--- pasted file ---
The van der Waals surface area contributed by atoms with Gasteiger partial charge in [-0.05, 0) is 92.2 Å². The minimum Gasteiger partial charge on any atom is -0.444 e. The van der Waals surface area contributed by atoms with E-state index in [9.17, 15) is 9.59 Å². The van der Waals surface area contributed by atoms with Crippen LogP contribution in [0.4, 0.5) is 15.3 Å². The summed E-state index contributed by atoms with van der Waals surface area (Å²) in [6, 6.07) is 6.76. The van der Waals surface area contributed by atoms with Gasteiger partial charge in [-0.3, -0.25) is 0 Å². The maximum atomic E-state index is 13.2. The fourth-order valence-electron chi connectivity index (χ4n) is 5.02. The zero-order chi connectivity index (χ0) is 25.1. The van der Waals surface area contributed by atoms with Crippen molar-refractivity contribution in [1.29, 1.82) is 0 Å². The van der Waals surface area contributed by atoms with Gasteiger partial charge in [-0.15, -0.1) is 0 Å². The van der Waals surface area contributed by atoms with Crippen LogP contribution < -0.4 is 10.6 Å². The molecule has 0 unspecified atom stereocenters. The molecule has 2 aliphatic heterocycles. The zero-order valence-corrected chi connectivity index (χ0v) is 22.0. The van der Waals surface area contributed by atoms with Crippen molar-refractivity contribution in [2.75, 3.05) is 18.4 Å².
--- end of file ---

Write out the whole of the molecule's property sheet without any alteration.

The van der Waals surface area contributed by atoms with Gasteiger partial charge in [-0.05, 0) is 92.2 Å². The minimum Gasteiger partial charge on any atom is -0.444 e. The van der Waals surface area contributed by atoms with E-state index in [9.17, 15) is 9.59 Å². The van der Waals surface area contributed by atoms with Crippen LogP contribution in [0.4, 0.5) is 15.3 Å². The summed E-state index contributed by atoms with van der Waals surface area (Å²) in [6, 6.07) is 6.76. The van der Waals surface area contributed by atoms with Gasteiger partial charge in [-0.3, -0.25) is 0 Å². The maximum atomic E-state index is 13.2. The fourth-order valence-electron chi connectivity index (χ4n) is 5.02. The zero-order chi connectivity index (χ0) is 25.1. The van der Waals surface area contributed by atoms with Crippen molar-refractivity contribution in [1.29, 1.82) is 0 Å². The van der Waals surface area contributed by atoms with Gasteiger partial charge in [-0.15, -0.1) is 0 Å². The van der Waals surface area contributed by atoms with Crippen LogP contribution < -0.4 is 10.6 Å². The molecule has 0 unspecified atom stereocenters. The molecule has 2 aliphatic heterocycles. The zero-order valence-corrected chi connectivity index (χ0v) is 22.0. The van der Waals surface area contributed by atoms with Crippen molar-refractivity contribution in [2.75, 3.05) is 18.4 Å².